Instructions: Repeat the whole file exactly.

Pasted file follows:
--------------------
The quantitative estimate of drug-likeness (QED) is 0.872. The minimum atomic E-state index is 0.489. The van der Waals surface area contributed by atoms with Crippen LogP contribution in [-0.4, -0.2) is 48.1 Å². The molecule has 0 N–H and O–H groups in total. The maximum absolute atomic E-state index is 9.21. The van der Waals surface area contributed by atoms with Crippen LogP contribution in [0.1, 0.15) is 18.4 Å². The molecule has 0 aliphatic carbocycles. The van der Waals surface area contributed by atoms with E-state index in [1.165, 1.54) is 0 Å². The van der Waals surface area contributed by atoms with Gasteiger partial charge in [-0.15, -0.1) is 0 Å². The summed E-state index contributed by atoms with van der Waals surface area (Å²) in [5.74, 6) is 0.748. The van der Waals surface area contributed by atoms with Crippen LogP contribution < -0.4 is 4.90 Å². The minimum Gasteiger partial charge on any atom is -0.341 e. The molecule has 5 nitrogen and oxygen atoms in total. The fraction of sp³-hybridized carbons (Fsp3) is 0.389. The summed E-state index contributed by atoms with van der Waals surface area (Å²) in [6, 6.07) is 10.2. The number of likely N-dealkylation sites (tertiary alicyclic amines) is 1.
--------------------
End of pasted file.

The quantitative estimate of drug-likeness (QED) is 0.872. The minimum atomic E-state index is 0.489. The van der Waals surface area contributed by atoms with Crippen LogP contribution in [-0.4, -0.2) is 48.1 Å². The molecule has 0 N–H and O–H groups in total. The maximum absolute atomic E-state index is 9.21. The van der Waals surface area contributed by atoms with Crippen LogP contribution in [0.1, 0.15) is 18.4 Å². The molecule has 0 aliphatic carbocycles. The van der Waals surface area contributed by atoms with E-state index in [1.165, 1.54) is 0 Å². The van der Waals surface area contributed by atoms with Gasteiger partial charge in [-0.15, -0.1) is 0 Å². The summed E-state index contributed by atoms with van der Waals surface area (Å²) in [5.74, 6) is 0.748. The van der Waals surface area contributed by atoms with Crippen LogP contribution < -0.4 is 4.90 Å². The minimum Gasteiger partial charge on any atom is -0.341 e. The molecule has 5 nitrogen and oxygen atoms in total. The fraction of sp³-hybridized carbons (Fsp3) is 0.389. The summed E-state index contributed by atoms with van der Waals surface area (Å²) in [6, 6.07) is 10.2. The number of likely N-dealkylation sites (tertiary alicyclic amines) is 1.